My yoga practice is very much like my life, some practice seems to come with ease, some with tears, some with frustration, some with no balance and direction, and others I’m just showing up to not show up. However in that madness births growth, and awareness in life and on the mat. So this morning I woke up to find my hips had a funky attitude. They were tight, closed, and heavy which meant to me somewhere in my life I was carrying stress and it happened to move into my hips. Yes woman carry lots of stress, and one of the number one areas are our hips. Why not? It’s the area that tells the opposite sex we are child baring individuals, it’s the area that expands to create the alluring image of a woman’s figure, and it is in some cultures the sheer definition of royal power, so why wouldn’t it be an area that even stress wanted to live in? My hips are an area that I work on in every practice, because I know I’m naturally tight there so I try to work on them often. Even if I don’t have 90 minutes to give on the mat I try to do some of my fundamental poses that keep me grounded and open to what the universe has to offer. Below you will find variations of one pose that I feel must be down every day:
Lizard or Utthan Pristhasana
Opens the hips, hamstrings, groins and hip flexors
Strengthens the inner thigh muscles on the front leg
Prepares the body for deeper hip openers such as Pigeon Pose and Hanuman Pose
1. From DWFD, step your right foot forwards between your hands so that your foot is slightly wider than your shoulders.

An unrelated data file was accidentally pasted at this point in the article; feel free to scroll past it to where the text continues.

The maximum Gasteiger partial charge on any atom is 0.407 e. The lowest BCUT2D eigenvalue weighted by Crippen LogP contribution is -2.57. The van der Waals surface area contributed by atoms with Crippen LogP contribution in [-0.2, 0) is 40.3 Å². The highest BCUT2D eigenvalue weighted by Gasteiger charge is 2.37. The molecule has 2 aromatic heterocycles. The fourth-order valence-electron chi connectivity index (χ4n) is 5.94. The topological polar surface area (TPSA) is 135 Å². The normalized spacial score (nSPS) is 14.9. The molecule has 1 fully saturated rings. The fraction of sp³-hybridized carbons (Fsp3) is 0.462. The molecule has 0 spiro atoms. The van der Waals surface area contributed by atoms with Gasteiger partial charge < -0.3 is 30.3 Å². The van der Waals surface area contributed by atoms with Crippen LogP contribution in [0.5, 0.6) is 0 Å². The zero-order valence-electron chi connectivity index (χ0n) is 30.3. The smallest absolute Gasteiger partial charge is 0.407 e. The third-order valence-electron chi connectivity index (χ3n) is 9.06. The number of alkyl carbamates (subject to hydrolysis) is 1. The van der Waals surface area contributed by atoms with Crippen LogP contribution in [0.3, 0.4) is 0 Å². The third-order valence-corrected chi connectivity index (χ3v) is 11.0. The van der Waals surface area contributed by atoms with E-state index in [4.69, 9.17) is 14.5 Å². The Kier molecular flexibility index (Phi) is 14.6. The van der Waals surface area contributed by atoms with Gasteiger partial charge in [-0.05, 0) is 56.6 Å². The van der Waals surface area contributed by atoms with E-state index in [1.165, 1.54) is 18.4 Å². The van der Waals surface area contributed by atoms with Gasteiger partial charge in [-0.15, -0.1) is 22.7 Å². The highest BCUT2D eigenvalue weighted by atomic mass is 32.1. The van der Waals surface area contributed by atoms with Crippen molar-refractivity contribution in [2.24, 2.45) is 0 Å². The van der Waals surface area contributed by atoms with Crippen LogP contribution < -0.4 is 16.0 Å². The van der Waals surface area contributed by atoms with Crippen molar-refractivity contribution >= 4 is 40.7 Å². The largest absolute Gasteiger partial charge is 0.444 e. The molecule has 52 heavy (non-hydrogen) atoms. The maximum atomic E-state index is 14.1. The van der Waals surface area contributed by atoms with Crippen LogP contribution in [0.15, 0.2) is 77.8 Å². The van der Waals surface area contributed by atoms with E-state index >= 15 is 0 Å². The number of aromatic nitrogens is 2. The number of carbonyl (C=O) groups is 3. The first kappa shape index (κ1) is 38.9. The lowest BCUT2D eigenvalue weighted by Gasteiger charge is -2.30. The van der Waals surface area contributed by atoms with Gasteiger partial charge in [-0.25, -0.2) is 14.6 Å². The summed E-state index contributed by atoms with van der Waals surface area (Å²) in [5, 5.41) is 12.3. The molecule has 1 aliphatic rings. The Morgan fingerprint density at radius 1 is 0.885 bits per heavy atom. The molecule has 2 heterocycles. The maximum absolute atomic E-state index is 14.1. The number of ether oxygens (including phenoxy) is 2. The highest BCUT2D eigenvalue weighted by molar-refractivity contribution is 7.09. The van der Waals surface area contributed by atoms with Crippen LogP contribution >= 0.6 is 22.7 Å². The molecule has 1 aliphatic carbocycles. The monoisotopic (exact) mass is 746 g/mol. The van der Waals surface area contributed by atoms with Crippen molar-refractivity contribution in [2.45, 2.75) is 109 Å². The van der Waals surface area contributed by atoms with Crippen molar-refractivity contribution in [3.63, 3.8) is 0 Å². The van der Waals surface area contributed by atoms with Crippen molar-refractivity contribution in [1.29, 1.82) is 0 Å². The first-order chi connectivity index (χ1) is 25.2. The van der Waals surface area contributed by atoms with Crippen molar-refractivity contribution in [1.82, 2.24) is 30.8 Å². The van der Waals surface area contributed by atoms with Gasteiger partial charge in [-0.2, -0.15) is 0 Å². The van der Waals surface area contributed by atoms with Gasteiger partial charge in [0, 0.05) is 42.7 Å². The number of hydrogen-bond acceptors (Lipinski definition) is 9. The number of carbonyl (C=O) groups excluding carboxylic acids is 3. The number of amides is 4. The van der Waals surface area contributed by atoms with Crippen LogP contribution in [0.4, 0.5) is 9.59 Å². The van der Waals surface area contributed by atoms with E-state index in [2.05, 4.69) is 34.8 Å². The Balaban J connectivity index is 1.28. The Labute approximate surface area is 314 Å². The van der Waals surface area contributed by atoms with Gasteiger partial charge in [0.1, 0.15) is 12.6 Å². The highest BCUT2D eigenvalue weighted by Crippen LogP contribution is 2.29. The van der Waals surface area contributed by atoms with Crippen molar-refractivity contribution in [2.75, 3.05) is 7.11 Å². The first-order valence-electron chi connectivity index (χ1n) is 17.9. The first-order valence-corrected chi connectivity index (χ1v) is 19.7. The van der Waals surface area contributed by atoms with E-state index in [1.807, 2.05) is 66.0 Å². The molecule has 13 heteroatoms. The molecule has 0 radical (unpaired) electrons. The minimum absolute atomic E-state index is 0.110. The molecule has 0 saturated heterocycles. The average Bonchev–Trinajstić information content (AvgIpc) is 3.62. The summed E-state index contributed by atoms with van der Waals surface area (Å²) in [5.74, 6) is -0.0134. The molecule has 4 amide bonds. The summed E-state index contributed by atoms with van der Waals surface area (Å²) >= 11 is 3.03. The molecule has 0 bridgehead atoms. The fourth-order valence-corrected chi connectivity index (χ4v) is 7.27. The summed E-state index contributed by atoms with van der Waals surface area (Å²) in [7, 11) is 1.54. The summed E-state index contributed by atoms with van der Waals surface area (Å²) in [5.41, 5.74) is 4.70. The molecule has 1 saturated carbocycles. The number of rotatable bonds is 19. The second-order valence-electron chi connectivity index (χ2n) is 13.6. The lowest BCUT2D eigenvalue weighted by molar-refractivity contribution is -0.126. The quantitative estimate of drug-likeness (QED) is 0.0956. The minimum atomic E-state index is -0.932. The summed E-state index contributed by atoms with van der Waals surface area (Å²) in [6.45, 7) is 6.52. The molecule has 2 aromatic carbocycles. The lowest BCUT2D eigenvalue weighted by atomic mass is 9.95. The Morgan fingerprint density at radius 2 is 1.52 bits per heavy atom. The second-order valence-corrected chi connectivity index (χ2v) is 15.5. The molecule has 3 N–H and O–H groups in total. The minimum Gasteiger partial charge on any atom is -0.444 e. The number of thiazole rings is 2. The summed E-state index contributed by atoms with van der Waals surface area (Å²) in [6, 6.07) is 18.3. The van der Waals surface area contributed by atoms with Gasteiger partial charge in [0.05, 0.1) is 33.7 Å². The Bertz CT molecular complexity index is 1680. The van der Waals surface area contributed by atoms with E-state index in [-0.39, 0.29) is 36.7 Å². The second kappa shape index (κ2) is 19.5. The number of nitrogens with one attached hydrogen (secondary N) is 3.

2. Let your hips grow heavy, so that they settle forwards and down. Remember think about having a heavy pelvic floor. Begin to walk your hands forwards until you are able to come down on to your forearms. You can place your forearms on a block also or stay on your palms.
3. Extend your heart forward, lengthening the spine. Try to soften your chest and draw the shoulder blades together, taking the rounding out of your back.
4. Keep your right knee hugging inwards to get into the hip flexor area and thigh area of your right leg. You can keep your left knee lifted with your leg active, or for a more restorative version, you can lower your left knee.
Outer hip variation:
1. With your forearms on the ground, flex your right foot, drawing your toes towards your shin. Begin to let your right knee draw outwards toward the right, rolling to the outside edge of your right foot. Make sure to keep your foot flexed to protect the ankle and the knee.
1. From the outer hip variation, with your back knee lowered, reach back with your right hand and take hold of the back foot. Begin to draw your foot towards your buttocks as your hips move forward.
2. Open your heart towards the sky and lean back towards the left.
3. Breathe at any stage or variation of the pose for 5-10 breaths, then step back to Downward Facing Dog Pose. Repeat on other side.
(Not my photos)